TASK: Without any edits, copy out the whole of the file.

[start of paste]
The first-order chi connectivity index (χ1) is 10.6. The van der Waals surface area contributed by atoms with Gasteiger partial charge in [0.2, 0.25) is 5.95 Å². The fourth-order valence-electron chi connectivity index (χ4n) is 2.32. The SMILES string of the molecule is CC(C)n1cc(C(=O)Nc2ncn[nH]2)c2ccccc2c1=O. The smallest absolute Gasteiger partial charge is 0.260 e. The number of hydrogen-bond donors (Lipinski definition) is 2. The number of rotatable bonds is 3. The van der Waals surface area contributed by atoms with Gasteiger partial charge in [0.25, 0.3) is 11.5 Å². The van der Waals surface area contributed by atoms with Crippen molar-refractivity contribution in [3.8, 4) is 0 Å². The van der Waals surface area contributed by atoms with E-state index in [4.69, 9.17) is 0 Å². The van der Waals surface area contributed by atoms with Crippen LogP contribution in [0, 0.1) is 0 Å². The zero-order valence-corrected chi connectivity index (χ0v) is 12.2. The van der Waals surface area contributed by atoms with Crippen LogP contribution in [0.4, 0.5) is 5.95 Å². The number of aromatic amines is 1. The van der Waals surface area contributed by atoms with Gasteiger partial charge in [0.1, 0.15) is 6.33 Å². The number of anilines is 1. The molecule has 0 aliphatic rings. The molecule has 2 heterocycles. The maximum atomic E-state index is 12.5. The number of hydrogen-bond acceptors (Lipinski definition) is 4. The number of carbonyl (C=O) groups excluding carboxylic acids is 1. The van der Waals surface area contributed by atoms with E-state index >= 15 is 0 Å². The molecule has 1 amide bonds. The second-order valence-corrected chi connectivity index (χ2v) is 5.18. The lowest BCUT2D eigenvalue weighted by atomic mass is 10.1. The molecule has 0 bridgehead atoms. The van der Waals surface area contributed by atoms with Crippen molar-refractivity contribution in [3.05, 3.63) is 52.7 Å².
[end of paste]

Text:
The first-order chi connectivity index (χ1) is 10.6. The van der Waals surface area contributed by atoms with Gasteiger partial charge in [0.2, 0.25) is 5.95 Å². The fourth-order valence-electron chi connectivity index (χ4n) is 2.32. The SMILES string of the molecule is CC(C)n1cc(C(=O)Nc2ncn[nH]2)c2ccccc2c1=O. The smallest absolute Gasteiger partial charge is 0.260 e. The number of hydrogen-bond donors (Lipinski definition) is 2. The number of rotatable bonds is 3. The van der Waals surface area contributed by atoms with Gasteiger partial charge in [0.25, 0.3) is 11.5 Å². The van der Waals surface area contributed by atoms with Crippen molar-refractivity contribution in [3.8, 4) is 0 Å². The van der Waals surface area contributed by atoms with E-state index in [4.69, 9.17) is 0 Å². The van der Waals surface area contributed by atoms with Crippen LogP contribution in [0, 0.1) is 0 Å². The zero-order valence-corrected chi connectivity index (χ0v) is 12.2. The van der Waals surface area contributed by atoms with Crippen LogP contribution in [0.4, 0.5) is 5.95 Å². The number of aromatic amines is 1. The van der Waals surface area contributed by atoms with Gasteiger partial charge in [0.1, 0.15) is 6.33 Å². The number of anilines is 1. The molecule has 0 aliphatic rings. The molecule has 2 heterocycles. The maximum atomic E-state index is 12.5. The number of hydrogen-bond acceptors (Lipinski definition) is 4. The number of carbonyl (C=O) groups excluding carboxylic acids is 1. The van der Waals surface area contributed by atoms with E-state index >= 15 is 0 Å². The molecule has 1 amide bonds. The second-order valence-corrected chi connectivity index (χ2v) is 5.18. The lowest BCUT2D eigenvalue weighted by atomic mass is 10.1. The molecule has 0 bridgehead atoms. The van der Waals surface area contributed by atoms with Crippen molar-refractivity contribution in [3.05, 3.63) is 52.7 Å².